The video quality has been improved to offer more dynamic range in 4K recording, in lower frame rates of up to 30 frames per second. And the audio, recorded in stereo on the iPhone's four microphones, is now played back with a wider effect on speakers at each end which are now better balanced to each other. This is a subtle improvement.
Iphone XS & XS PerformanceThis is a very fast phone. The processor, called A12 Bionic, is very powerful, arguably more capable than many people will ever need. Still, it means that everything is fast, from opening apps to shooting images to playing video smoothly, to... well, you get the picture.
The new iOS 12 software includes cute extras like Memoji, building on last year's Animoji where you can send a message with an animated face which moves in perfect sync with the faces you pull. This has been expanded in two ways - both of which also work on the iPhone X. Now, there's tongue detection (I know, at last, right?) and the addition of a face you build according to your own hair colour, eye colour, spectacles and so on. Samsung has this already with AR Emoji but this is a much funnier, less creepy, experience.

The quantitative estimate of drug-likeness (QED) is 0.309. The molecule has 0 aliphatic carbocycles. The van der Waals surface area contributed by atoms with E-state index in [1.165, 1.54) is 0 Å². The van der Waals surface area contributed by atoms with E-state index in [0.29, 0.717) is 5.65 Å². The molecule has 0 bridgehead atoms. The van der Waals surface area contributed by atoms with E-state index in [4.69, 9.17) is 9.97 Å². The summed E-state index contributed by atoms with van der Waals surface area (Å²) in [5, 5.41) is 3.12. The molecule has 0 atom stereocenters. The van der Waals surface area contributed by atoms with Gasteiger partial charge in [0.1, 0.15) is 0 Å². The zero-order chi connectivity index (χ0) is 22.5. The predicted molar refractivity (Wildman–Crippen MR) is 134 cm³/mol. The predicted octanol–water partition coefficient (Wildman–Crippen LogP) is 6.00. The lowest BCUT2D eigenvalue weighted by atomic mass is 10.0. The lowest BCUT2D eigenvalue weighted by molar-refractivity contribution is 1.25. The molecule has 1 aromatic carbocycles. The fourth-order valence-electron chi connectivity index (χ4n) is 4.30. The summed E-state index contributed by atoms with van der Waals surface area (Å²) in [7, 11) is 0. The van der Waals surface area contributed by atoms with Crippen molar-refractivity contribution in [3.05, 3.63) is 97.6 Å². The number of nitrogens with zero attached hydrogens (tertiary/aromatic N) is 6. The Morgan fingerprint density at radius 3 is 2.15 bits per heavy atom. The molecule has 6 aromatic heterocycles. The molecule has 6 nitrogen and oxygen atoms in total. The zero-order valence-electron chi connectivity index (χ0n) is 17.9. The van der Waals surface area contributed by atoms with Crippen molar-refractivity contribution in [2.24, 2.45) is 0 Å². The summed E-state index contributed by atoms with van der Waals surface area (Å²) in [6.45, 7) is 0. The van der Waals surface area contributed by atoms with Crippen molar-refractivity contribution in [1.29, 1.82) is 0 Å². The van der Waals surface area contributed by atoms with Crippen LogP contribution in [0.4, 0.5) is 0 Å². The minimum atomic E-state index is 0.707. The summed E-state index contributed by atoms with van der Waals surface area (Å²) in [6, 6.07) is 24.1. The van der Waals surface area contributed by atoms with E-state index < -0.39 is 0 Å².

The processor also makes possible a new AR app called Measure, which works as a virtual tape to measure objects. It's fun to use and very simple. This works on the iPhone X, too with the latest iOS 12 software.
Added features include dual-sim capabilities where you can add a separate line using the e-sim capability familiar to iPad Pro users. This is useful if you want a local sim when travelling or work and home numbers on the same handset.
Overall, performance is great and is also related to battery life.